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Ray Lucas

Sport: Football

Born: August 6, 1972

Town: Harrison

Raymond J. Lucas was born August 6, 1972 in Harrison. His mother had Ray with another man, an African-American, while Ray’s father, Tom, was serving in Vietnam. Tom returned to the States, married Ray’s mother and raised him as his son. Ray was big, quick and smart. In a town where sports was a major focus, Ray was one of the best young athletes anyone could remember.

Ray enrolled at Harrison High School in 1987 and soon became the star of the basketball and football teams. He also met his wife, Cecila, at Harrison High. Ray had the college scouts drooling as a senior. He passed for nearly 1,000 yards, ran for over 500 and accounted for 98 of the Blue Tide’s 128 points to earn All-State honors.

Rutgers coach Doug Graber won the recruiting war, and staying close to home proved to be the right move for Ray. He was the perfect QB for the Scarlet Knights’ smash-mouth offensive style. After red-shirting in 1991, Ray split time in 1992 with transfer QB Bryan Fortay, as Rutgers went 7–4. His first start produced a gutsy 13–9 win over West Virginia in which he completed 15 passes for 191 yards. By the end of the year the starting job was his. He had a solid sophomore year, followed by a junior campaign in which he threw for 1,869 yards, ran for 276 more and tied the school mark for TD passes.

Ray’s senior season saw him lead all Big East players with 223.3 yards of total offense per game. He threw for 2,180 yards and ran His favorite target was tight end Marco Battaglia. Ray graduated as the Scarlet Knights’ all-time leader with 43 touchdown passes.

Ray did not project as a prototypical NFL quarterback. His arm was below average and he was a little to eager to leave the pocket and take his chances in the open field. He went undrafted in 1996, but drew interest from teams intrigued by his physical skills and his heart. When he signed as a backup with the Patriots, he vowed to work his way into the starting lineup, and began consuming knowledge voraciously, waiting for his chance. In the meantime, he contributed on special teams, busting up kickoff returns for the Pats, who made it to the Super Bowl.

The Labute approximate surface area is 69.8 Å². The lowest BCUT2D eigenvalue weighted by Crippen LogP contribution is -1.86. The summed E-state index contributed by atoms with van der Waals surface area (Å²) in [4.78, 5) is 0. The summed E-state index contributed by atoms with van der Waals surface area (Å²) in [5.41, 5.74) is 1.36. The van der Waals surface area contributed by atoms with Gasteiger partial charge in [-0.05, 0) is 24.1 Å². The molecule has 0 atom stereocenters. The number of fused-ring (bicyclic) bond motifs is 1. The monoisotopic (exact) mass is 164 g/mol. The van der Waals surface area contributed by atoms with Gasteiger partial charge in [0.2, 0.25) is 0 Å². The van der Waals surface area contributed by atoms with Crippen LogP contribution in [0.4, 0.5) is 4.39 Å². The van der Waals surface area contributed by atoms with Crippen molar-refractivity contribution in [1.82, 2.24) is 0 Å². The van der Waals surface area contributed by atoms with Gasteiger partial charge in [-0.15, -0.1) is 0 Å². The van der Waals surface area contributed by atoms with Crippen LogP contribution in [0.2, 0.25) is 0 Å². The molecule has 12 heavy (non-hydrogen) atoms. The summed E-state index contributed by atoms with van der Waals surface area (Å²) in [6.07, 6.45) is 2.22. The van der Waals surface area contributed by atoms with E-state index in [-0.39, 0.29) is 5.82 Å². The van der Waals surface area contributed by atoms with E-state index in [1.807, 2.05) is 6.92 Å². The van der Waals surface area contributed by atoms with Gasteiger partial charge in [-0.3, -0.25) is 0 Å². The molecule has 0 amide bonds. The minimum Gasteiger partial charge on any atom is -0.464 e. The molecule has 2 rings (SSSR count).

Ray was a favorite of New England coach Bill Parcells, who brought him to New York when he took the Jets’ job RLucasBookin 1997. In 1999, Ray got a chance to start after Vinny Testaverde was injured in mid-November. With Ray at the helm, the Jets 6 of their final 8 games to finish 8–8. One of the losses was a shootout against the Giants in which Ray threw four TD passes. Ray completed 161 of 272 passing attempts on the year, with 14 touchdowns and just 6 interceptions. He also ran for 144 yards and a touchdown. He became one of the all-time favorites of Jets fan that season.

The arrival of Chad Pennington in 2000 made Ray expandable. He played his final two seasons as a pro for the Miami Dolphins in 2001 and 2002. He started six times for the Dolphins in ’02. He tried to make the Ravens in 2003 but was cut in camp. Ray never shied away from contact as a pro and suffered multiple injuries to his neck, back and shoulders. He left the NFL hooked on painkillers.

Ray’s battle with addiction—and ultimate recovery—was a public one, covered on TV and in the New York papers. In 2014, he wrote a book entitled Under Pressure: How Playing Football Almost Cost Me Everything and Why I’d Do It All Again. Ray went into broadcasting and became one of the voices of Rutgers football. He also worked as a TV analyst for the Jets pre- and post-game shows on SportsNet. In 2008, he was inducted into the Hudson County Sports Hall of Fame and in 2017, he was inducted into the Rutgers Athletic Hall of Fame.


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